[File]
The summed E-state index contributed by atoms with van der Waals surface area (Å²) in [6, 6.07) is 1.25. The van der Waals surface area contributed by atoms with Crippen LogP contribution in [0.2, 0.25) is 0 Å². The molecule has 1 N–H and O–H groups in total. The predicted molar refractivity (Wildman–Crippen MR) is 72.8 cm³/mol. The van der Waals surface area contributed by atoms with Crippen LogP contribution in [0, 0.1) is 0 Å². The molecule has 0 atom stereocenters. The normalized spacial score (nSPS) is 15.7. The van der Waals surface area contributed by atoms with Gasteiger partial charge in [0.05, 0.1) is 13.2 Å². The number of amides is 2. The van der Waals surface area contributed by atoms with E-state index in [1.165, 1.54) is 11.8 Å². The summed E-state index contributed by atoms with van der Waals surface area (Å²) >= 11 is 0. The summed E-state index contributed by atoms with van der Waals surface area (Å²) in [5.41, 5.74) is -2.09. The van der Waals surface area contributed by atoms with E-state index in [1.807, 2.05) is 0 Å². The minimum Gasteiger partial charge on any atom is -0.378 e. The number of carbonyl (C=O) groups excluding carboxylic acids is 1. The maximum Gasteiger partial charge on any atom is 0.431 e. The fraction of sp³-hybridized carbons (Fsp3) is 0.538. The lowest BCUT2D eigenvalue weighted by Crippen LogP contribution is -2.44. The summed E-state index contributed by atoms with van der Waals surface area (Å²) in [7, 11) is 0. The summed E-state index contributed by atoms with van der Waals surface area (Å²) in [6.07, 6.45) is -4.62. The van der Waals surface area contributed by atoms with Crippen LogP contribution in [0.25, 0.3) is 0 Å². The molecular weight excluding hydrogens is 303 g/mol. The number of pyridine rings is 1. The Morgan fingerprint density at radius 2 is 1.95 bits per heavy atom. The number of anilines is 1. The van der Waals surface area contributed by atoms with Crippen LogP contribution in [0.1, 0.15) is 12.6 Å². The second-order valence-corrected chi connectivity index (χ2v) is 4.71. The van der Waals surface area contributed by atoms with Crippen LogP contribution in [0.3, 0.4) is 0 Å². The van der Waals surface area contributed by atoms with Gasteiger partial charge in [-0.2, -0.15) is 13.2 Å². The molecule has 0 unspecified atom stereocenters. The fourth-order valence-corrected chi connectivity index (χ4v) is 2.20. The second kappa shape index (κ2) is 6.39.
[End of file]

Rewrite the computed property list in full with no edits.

The summed E-state index contributed by atoms with van der Waals surface area (Å²) in [6, 6.07) is 1.25. The van der Waals surface area contributed by atoms with Crippen LogP contribution in [0.2, 0.25) is 0 Å². The molecule has 1 N–H and O–H groups in total. The predicted molar refractivity (Wildman–Crippen MR) is 72.8 cm³/mol. The van der Waals surface area contributed by atoms with Crippen LogP contribution in [0, 0.1) is 0 Å². The molecule has 0 atom stereocenters. The normalized spacial score (nSPS) is 15.7. The van der Waals surface area contributed by atoms with Gasteiger partial charge in [0.05, 0.1) is 13.2 Å². The number of amides is 2. The van der Waals surface area contributed by atoms with E-state index in [1.165, 1.54) is 11.8 Å². The summed E-state index contributed by atoms with van der Waals surface area (Å²) >= 11 is 0. The summed E-state index contributed by atoms with van der Waals surface area (Å²) in [5.41, 5.74) is -2.09. The van der Waals surface area contributed by atoms with E-state index in [1.807, 2.05) is 0 Å². The minimum Gasteiger partial charge on any atom is -0.378 e. The number of carbonyl (C=O) groups excluding carboxylic acids is 1. The maximum Gasteiger partial charge on any atom is 0.431 e. The fraction of sp³-hybridized carbons (Fsp3) is 0.538. The lowest BCUT2D eigenvalue weighted by Crippen LogP contribution is -2.44. The summed E-state index contributed by atoms with van der Waals surface area (Å²) in [7, 11) is 0. The summed E-state index contributed by atoms with van der Waals surface area (Å²) in [6.07, 6.45) is -4.62. The van der Waals surface area contributed by atoms with Crippen LogP contribution in [0.25, 0.3) is 0 Å². The molecular weight excluding hydrogens is 303 g/mol. The number of pyridine rings is 1. The Morgan fingerprint density at radius 2 is 1.95 bits per heavy atom. The number of anilines is 1. The van der Waals surface area contributed by atoms with Crippen LogP contribution in [0.1, 0.15) is 12.6 Å². The second-order valence-corrected chi connectivity index (χ2v) is 4.71. The van der Waals surface area contributed by atoms with Crippen LogP contribution in [0.3, 0.4) is 0 Å². The van der Waals surface area contributed by atoms with Gasteiger partial charge in [-0.2, -0.15) is 13.2 Å². The molecule has 0 unspecified atom stereocenters. The fourth-order valence-corrected chi connectivity index (χ4v) is 2.20. The second kappa shape index (κ2) is 6.39.